As I wandered along the bank after last weeks heavy rains the natural cycles of a river were on full display. In some sections the force of the sediment-filled flood waters effectively sandblasted and carved deep into the favored fishing spots; in other areas it turned fields into sprawling sandboxes. Several smaller trees were uprooted and had been shoved by the rushing water against larger ones that held fast. The ongoing process of life. Now interrupted by man-made debris — I got an overview of where it was deposited in trees and made a mental note to try and get to it during the next week.
Since I headed toward the sun, to the east down my alley this morning, I’d granted myself the luxury of a warm RnD coffee to go, which made the chilly river stroll so much more pleasant in every way. And of course, I came across my young winged mentor. She was on the opposite bank, body tightly bundled up, doing her best to conserve heat and at the same time take in the warming sun. I knew she was aware of me, but since I had on my fedora, which I don’t wear tubing, I doubted she’d recognize me. I softly clicked my tongue a few times as a greeting she might recall. I slowly and softly made my way directly cross-river and squatted a few feet down the crest of the bank.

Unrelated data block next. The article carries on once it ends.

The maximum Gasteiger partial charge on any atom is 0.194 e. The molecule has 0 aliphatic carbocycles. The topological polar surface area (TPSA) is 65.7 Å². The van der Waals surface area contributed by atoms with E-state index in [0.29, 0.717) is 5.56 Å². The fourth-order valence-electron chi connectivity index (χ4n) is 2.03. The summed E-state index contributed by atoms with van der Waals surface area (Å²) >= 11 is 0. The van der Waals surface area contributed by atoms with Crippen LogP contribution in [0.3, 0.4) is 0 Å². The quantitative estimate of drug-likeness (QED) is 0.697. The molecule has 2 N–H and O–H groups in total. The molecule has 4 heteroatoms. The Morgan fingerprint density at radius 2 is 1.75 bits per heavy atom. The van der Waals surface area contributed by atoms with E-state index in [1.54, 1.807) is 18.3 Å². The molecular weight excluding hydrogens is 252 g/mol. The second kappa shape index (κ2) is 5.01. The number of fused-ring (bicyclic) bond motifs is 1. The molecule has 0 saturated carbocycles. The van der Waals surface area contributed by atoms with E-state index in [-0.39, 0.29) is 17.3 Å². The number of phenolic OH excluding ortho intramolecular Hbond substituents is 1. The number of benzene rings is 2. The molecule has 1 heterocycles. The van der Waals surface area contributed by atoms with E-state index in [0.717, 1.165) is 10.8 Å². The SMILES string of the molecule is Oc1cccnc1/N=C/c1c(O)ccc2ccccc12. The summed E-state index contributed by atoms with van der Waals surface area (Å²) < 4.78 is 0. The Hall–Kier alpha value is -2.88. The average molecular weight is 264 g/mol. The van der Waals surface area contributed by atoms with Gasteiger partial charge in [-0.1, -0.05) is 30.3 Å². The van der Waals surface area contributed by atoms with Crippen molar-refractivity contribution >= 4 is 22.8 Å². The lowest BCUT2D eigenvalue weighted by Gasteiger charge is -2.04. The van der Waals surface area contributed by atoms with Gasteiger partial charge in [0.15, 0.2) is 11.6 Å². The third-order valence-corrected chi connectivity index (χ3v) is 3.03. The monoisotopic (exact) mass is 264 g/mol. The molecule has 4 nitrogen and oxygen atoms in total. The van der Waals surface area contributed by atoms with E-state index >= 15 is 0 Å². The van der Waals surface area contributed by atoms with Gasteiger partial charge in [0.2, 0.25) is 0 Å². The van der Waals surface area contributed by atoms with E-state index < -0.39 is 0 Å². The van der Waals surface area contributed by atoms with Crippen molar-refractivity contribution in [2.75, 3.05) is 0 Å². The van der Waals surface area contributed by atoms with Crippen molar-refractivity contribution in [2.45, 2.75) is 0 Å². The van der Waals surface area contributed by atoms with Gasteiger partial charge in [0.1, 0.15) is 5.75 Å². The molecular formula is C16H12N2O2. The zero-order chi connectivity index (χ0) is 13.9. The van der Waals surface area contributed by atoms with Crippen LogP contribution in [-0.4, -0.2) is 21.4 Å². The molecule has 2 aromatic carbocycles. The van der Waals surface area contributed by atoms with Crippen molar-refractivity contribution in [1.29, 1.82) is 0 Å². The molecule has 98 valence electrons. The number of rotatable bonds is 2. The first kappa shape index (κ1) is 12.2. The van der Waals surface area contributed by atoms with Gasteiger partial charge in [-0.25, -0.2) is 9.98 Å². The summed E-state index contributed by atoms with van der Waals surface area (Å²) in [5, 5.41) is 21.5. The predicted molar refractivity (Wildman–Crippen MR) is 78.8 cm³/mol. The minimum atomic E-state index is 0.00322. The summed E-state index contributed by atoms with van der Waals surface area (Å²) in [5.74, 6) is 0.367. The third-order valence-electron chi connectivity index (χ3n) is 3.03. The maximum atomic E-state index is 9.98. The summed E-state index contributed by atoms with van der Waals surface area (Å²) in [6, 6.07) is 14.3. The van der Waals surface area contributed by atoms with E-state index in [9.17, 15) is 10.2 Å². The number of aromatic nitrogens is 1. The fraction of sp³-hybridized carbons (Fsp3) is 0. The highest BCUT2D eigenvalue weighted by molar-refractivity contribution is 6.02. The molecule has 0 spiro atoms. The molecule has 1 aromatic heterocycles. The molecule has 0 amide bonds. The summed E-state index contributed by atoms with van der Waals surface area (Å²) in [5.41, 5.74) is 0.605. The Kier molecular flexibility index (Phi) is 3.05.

We enjoyed a lovely ten+ minutes of quiet communion. The river gently gurgling, birds chirping and zipping from branch to branch, a squirrel noisily scurried through leaves directly behind her (to neither’s concern), everyone was simply being. The sun began to rise, illuminating the water’s surface and brightening patches of trees. When I broke the reverie and rose, at once she took flight, as when two friends say “gotta go,” and we each in our own way headed into the unknown adventure of a new day.